Calcutta, July 24: Seedbeds are not yet ready in vast stretches of Bengal’s rice bowl because of poor rainfall, raising the prospect of a slump in production and showing up the inability of catchy slogans alone in making farming less of a gamble in the monsoon.
Rainfall in the four major rice-producing districts of Bengal till Monday was around 50 per cent less than the normal average, officials in the agriculture department said.
The four districts — Burdwan, West Midnapore, Birbhum and Murshidabad — account for around 36 per cent of the grain output in the kharif (monsoon) season.
Latest data available with the department reveals that only 16 per cent of 42 lakh hectares — the total target area for cultivation in the kharif season in Bengal — have been sown till July 22.
“Theoretically, there is a possibility of heavy rain in the next seven days and the deficit getting covered. But that won’t be of much help in kharif cultivation,” said a scientist in the agriculture department.
Officials said if seedlings are not sown before August 15 in Bengal, production will suffer. “It takes three weeks to get the seedlings ready for sowing. If sowing has to be completed before the cut-off date, work for seedbeds need to start by the third week of July. But this year, seedbeds are yet to be ready in vast areas,” the scientist added.
In 2010-11, Bengal was hit by a drought and production of rice had come down to 133 lakh tonnes from 155 lakh tonnes in 2009-10. The possibility of another drought within three years is casting a shadow on the rural economy as nearly 70 per cent of the population in Bengal depends on agriculture as the primary source of income.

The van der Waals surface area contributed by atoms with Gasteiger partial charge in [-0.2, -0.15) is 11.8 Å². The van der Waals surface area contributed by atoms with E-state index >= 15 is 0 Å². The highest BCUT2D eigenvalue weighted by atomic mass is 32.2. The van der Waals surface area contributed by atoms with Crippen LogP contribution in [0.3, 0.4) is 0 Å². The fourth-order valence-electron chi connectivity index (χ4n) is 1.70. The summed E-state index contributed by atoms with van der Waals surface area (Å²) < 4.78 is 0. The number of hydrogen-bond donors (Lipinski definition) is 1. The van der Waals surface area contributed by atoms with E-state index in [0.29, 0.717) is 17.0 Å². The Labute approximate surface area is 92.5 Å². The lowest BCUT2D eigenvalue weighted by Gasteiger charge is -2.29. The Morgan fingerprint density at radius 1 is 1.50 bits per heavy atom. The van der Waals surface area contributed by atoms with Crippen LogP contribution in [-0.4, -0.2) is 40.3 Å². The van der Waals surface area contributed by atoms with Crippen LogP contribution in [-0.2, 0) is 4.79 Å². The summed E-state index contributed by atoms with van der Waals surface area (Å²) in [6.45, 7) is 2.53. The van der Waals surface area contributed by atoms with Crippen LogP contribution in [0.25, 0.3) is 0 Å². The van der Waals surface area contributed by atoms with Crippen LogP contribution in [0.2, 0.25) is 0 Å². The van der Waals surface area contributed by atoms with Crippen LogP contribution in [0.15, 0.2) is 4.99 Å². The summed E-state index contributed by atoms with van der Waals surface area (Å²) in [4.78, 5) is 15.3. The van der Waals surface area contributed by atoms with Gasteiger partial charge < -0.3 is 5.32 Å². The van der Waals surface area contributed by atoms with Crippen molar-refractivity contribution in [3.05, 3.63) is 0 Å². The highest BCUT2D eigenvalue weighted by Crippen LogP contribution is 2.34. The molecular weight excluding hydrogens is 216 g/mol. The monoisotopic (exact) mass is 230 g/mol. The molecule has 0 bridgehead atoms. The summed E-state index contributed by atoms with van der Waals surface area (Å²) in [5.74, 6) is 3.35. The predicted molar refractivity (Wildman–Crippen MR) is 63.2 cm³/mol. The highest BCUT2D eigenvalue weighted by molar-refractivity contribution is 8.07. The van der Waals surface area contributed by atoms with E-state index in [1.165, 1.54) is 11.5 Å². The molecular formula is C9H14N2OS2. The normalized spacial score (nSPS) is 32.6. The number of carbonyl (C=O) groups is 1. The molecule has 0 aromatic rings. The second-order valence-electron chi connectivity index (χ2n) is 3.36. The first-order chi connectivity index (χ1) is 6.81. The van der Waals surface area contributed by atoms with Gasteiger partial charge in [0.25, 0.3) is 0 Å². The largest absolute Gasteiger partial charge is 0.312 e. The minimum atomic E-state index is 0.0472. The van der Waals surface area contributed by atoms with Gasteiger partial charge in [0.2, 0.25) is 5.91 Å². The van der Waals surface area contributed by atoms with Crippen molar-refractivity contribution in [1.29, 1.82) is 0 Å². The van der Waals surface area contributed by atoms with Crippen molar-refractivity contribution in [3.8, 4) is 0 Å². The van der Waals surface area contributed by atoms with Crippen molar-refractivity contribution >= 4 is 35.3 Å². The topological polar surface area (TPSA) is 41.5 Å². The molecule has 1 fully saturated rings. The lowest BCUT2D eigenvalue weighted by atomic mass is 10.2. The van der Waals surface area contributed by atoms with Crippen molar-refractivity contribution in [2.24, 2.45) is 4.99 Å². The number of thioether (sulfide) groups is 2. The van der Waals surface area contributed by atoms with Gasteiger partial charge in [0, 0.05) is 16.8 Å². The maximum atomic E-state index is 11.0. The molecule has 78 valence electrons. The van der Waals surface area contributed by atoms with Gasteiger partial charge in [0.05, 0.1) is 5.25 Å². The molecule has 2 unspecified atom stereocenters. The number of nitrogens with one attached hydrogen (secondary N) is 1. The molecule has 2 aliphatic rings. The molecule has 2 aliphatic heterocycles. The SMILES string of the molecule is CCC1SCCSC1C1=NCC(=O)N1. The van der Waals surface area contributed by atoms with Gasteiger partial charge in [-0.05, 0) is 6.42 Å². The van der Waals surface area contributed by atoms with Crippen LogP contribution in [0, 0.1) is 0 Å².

The bulk of Bengal’s total rice production — 110 lakh tonnes out of 150 lakh tonnes — is dependent on monsoon rain as the state does not have the necessary irrigation network to facilitate rice cultivation in the boro (winter) season when rainfall is almost nil.
“Rice production in Bengal has dipped from 155 lakh tonnes in 2009-10 to 140 lakh tonnes in 2012-13. If we face a drought this year, the production will decline to around 130 lakh tonnes,” said an agriculture department official.
The dependence on rainfall alone has again underscored the structural deficiency of agriculture in Bengal, where only 15 lakh of the 42 lakh hectares of total cultivable area are covered by river-based irrigation.
Senior officials blamed the 34-year-rule of the Left Front for the lack of irrigation facilities in Bengal, adding that the new government, despite swearing by farmers, had not done much to change the situation.
“Only about 30 per cent of the total cultivable land enjoys irrigation facilities. Bengal should have learnt from states like Punjab and Haryana where nearly 70 per cent of the total farmland is covered by major irrigation systems,” said an official.
Major irrigation systems include dams and laying canals or pipelines that can carry water from rivers to farms.
“Like the Left regime, this government is also laying stress on minor irrigation. But proper use of minor irrigation, based on underground water or water tanks, also depends on a good monsoon,” said the official.
Chief minister Mamata Banerjee, who won elections on the Maa, Mati, Manush plank, has been laying stress on “jal dharo, jal bharo” (collect water, fill water).
But the sowing season crisis has proved that such solutions cannot be a substitute for capital-intensive initiatives which require money — something Bengal does not have.
Officials are now keeping a close watch but if the worst forecasts come true, the political leadership will have to intervene.
A drought is declared when the average rainfall in the state slumps by 33 per cent or more during the monsoon. If the average rain deficit is less than 33 per cent across the state but more than 33 per cent in some districts, “a drought-like situation” will be declared in such districts.
The classifications, declared by the Centre after a request by the state government and an inspection by a team, will help farmers secure compensation as well as assistance for the subsequent winter cultivation.